The Social Significance of AlDub
By Wilfredo G. Villanueva
Picture me. Going on 64. Four daughters, all grown up. Thirty-three years married. Battle-scarred political animal with the survival instincts of a tortoise, hard shell, soft heart.
Therein lies the entry point of AlDub for me.
Before I proceed, a review of the last two months is in order as far as AlDub is concerned. It’s a segment of a 36-year-old show on GMA Channel 7. It was supposed to feature a lola (grandmother) who was actually one of the hosts of a segment called Juan for All, All for Juan, a get-down-and-dirty show which situates the show deep in Philippine society, a slice of life, where viewers would see jobless, toothless (not to demean) citizens of the republic who would cry over about a hundred thousand pesos (USD 2,200) worth of cash and goodies from the show sponsors. They would greet the show’s main host Vic Sotto a happy birthday, never mind if it’s been several months ago, and thank him with tears rolling down their cheeks for the largesse.
Before that segment, they had a problem-solving portion where they would answer nonsensical and not so funny questions — like what to do about a husband’s asthma. The lady doctor — played by Wally Bayola prescribed a medication from the breath of a hyena, sprayed three times into the ears, but before that inhale and blow through the ears, the asthma will exit through the ears, something like that. She had to return to South Africa to attend a seminar on herbal medicine.
Dora D’Explorer left, and Lola Nidora the millionairess arrived, also played by Bayola for the question and answer. Towed by Lola Nidora is Maine Mendoza as Yaya Dub. Yaya is Pilipino for nanny. Dub is short for Dub Smash, a software to mimic the facial expression of a singer or artist using the original soundtrack, and it would elicit laughs. Maine achieved fame when she did an impersonation which garnered a million likes overnight, something like that. Eat Bulaga productions got her for her fame in Dub Smash.
It so happened that on July 16, this year, she would come to see Alden Richards at the monitor where the moveable feast of Juan for All, All for Juan was staged. Alden was at the Broadway studio hours away from the Eat Bulaga outreach. The audience saw that she was taken in by the handsome young man’s looks, resident director Mike Tuviera of the show saw an opportunity, and the rest as they say is history. The kalyeserye (street series) was born.
Lola Nidora would move heaven and earth to separate the two but the attraction seemed to be mutual and coming from a deep well, to Lola’s consternation, and the audience got hooked because Yaya Dub seemed genuinely hooked on Alden, and vice versa. They wanted the two to meet each other in person, as young lovers would naturally want, but Lola always stood as sentinel, dishing out Filipino traditional values in the process. “Sa tamang panahon” (at the right time) became a meme, and the audience would switch on every day Mondays to Saturdays as the love story unfolded.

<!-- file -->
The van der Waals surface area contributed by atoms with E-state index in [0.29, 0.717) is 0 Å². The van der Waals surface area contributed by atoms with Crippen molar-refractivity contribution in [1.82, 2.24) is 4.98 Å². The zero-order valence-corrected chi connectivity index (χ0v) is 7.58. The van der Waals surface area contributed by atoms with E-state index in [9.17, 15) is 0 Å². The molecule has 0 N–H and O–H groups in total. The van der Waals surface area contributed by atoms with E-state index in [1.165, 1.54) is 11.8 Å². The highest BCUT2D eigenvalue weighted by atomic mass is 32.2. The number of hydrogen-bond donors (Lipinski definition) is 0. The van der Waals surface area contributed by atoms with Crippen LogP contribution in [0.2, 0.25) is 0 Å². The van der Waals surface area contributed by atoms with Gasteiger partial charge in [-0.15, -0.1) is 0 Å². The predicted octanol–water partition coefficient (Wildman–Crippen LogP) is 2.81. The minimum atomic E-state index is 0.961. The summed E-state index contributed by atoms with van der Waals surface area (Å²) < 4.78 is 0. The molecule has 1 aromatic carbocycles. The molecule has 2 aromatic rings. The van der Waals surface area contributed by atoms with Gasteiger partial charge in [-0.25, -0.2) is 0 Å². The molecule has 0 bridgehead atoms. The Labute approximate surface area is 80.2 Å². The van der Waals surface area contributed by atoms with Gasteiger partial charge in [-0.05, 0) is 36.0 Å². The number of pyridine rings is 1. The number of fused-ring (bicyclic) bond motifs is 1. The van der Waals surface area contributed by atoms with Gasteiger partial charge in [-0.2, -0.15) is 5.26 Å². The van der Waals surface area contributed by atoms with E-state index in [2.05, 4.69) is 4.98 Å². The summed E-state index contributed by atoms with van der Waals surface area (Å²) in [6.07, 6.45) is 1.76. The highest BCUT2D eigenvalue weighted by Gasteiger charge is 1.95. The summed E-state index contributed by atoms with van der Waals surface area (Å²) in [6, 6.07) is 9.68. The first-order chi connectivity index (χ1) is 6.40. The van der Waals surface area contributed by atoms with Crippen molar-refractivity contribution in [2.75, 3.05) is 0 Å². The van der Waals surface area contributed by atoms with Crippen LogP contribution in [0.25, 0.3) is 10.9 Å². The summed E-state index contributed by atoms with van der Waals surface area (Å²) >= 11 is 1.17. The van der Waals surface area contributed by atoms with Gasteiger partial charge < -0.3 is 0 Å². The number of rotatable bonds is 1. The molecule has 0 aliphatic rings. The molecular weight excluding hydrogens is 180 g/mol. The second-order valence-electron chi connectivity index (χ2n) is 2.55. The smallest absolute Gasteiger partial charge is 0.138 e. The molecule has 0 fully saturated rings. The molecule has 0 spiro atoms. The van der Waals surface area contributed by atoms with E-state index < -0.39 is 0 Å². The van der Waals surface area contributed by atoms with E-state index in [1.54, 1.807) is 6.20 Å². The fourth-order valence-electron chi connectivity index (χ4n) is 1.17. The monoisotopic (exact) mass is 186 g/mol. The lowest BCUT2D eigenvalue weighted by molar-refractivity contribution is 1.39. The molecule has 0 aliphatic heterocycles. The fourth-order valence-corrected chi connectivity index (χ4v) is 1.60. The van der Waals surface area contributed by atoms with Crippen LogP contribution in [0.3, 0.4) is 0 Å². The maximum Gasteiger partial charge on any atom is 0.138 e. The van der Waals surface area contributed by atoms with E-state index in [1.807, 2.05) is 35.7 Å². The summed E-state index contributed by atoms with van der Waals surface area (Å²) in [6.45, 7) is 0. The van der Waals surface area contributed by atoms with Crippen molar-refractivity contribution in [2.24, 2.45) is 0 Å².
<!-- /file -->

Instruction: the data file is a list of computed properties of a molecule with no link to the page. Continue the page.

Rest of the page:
Alden would transfer water from drums to a huge tank to fill it up so that he could see Yaya Dub, but it was not yet meant to be. He ran from the studio to Cubao commercial district about three kilometers away in searing heat carrying a pile of firewood as a condition for Alden to be able to see Yaya, endearing the young man to the audience, perhaps remembering how it was when Filipinos courted their lady loves in the days gone by before texting and social media dismissed traditional courtship and instead settled for eyeballs — eye-to-eye meetings at the instigation of texting within moments of first encounter.
And so the story went on, and AlDub Nation was born. Lola Nidora discovered that she was part of triplets, Lola Tinidora played by Jose Manalo, and Lola Tidora played by Paulo Ballesteros creating a rambunctious mix of fun and hilarity as the three hosts hammed it up in drag, dressed identically, manly oil smearing makeup.
On September 5, Alden and Maine (Alden would call her Maine, ditching the role name of Yaya Dub, and Maine would call him Den) finally got to see each other in person but before they could hug or kiss, a wall of plywood painted the same way as the walls of the corridor dropped down, sealing the two from each other, and Lola Nidora castigated them for not following her expressed wishes to not to get cozy with each other. Alden would shed tears for not getting up close to his lady love, and Maine the same way, but before the episode ended, Maine was kidnapped and spirited off somewhere. End of episode.
The following Saturday, September 12, in what was possibly the most tingling show, the two got to get close to each other bodily, shoulders brushing against each other, almost breathing the same air, but they were blindfolded, both being kidnap victims. They would drink latte from the same straw not knowing that the other was sipping from it, too. The audience loved it and cried buckets when Alden was whisked off by DuhRizz, also played by Bayola, who was a grandchild from the United States of Lola Nidora, the mastermind of the double kidnap. Lola Tinidora (Jose Manalo) and Lola Tidora (Paulo Ballesteros) were able to trace DuhRizz and they lectured her on not being envious and to forgive, because she had wanted Alden for herself and was jealous of Yaya. Yaya was set free (and Alden, implied) and DuhRizz walked dejectedly away never to be seen up to this point.
On September 16, the second monthsary of the two, Lola Nidora had a surprise announcement: they can see each other but again subject to several conditions. They did meet, face to again without a panel of plywood between them and no blindfold, but they were still separated by a long table — they had to sit on opposite ends.
They were already ready to enjoy their first date, partaking of isaw — chicken stomach I think marinated in barbecue sauce and grilled — Maine’s favorite and quail’s egg soup, the egg spilling from her mouth as she gulped down the soup aware of her loved one’s presence about 12 feet away, self-conscious, and she laughed at herself for spilling the food; things like that endears her to the audience, it’s not every day that Filipinos see authenticity and honesty (read: Binay) and they are so hungry for humanity that they lap up every twist and turn in the AlDub story (pun on love story) like love was invented only yesterday.